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Monthly Archives: September 2009

Synthetic Bio Startup Gains a Foothold

Ginkgo Bioworks, a two-year-old parts-and-services provider for the burgeoning synthetic biology community founded by MIT alumni, has moved out of its “virtual” phase and into a new brick-and-mortar lab space occupying 3,400 square feet in the Marine Industrial Park on the South Boston waterfront, thanks to a $150,000 loan from Boston’s LifeTech initiative. As Xconomy […]

Journalism’s “Mad Men” Days, With Gay Talese


Keasling, Endy, and More in the New Yorker

Well, it looks like the New Yorker has discovered synthetic biology. The first time Jay Keasling remembers hearing the word “artemisinin,” about a decade ago, he had no idea what it meant. “Not a clue,” Keasling, a professor of biochemical engineering at the University of California at Berkeley, recalled. Although artemisinin has become the world’s […]

You Can’t Make This Sh*t Up

I’m a huge fried-chicken fan and believe that over-the-top indulgence has its place in an otherwise-healthy diet, but … still … KFC’s new Double Down “sandwich” gives me pause. Forget bread — here two boneless fried chicken breasts sandwich melted cheese (two kinds), bacon, and some unholy “special sauce” devised by the Colonel from the […]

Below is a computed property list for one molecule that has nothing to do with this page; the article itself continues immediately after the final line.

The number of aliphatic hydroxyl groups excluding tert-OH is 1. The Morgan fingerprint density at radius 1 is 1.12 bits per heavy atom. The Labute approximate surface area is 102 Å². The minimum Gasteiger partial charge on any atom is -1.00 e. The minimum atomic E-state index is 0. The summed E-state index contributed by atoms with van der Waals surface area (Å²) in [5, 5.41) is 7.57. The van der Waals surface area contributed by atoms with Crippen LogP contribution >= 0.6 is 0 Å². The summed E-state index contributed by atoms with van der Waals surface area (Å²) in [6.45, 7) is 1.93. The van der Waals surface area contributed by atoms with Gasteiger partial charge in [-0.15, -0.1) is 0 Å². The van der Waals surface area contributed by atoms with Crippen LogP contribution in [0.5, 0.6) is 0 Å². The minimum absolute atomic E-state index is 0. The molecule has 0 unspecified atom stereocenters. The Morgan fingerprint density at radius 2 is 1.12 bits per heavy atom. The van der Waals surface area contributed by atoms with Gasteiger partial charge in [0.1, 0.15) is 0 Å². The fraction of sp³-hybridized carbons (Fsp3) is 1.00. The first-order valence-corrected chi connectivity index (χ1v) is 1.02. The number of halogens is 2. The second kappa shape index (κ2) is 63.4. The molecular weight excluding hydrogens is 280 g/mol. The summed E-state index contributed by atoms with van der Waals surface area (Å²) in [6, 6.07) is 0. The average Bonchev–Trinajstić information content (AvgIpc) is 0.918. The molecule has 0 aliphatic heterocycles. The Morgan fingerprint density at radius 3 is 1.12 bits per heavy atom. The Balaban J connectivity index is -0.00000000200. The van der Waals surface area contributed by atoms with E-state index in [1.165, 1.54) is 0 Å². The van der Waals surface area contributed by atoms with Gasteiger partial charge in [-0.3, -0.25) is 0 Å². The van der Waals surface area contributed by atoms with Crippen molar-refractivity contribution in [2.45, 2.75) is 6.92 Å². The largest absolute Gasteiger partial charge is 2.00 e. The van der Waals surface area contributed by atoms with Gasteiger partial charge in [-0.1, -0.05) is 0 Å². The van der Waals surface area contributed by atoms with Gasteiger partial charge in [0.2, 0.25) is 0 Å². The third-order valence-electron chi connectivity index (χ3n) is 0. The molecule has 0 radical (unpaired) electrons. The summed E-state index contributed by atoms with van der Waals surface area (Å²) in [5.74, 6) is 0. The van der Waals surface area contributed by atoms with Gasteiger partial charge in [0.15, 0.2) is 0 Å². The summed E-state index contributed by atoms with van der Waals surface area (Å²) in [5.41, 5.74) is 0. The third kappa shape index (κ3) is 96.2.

Synthetic Biology Breakthrough at UCSF

For the first time, researchers at UCSF have succeeded in importing a light-controlled “on-off switch” from plants into mouse cells, creating engineered cells that can be trained to follow a beam of light or to stop and start on command. The findings were first reported in the September 13 online publication of Nature, along with […]

DNA Sequencing Gets Faster, Cheaper

So-called third-generation gene sequencing company Complete Genomics Inc. announced earlier this week that it has sequenced and delivered 14 human genomes to customers since March 2009, more than doubling the number of complete human DNA sequences published in the world to date. (The blog Fierce Biotech has a good analysis of the news.) Complete Genomics’ […]

Actually, All Men Are Islands

“Scientists estimate that there are about 1,000 different species of microbes living in the human gut and about as many more separate species on human skin,” reports this story from the Sacramento Bee. The microbes form colonies that settle in different areas of the body, which Jeffrey Gordon, a microbiologist at Washington University in St. […]

“Life from Scratch”? Not So Fast.

The breathless media coverage of the J. Craig Venter Institute’s latest synthetic biology breakthrough, published in Science, is somewhat puzzling, but given Venter’s Barnumesque self-promotion gene, not totally surprising. What’s a bit disappointing, though, is the uncritical repetition of Venter’s claim that his group’s latest accomplishment — transferring the genome of one type of bacteria […]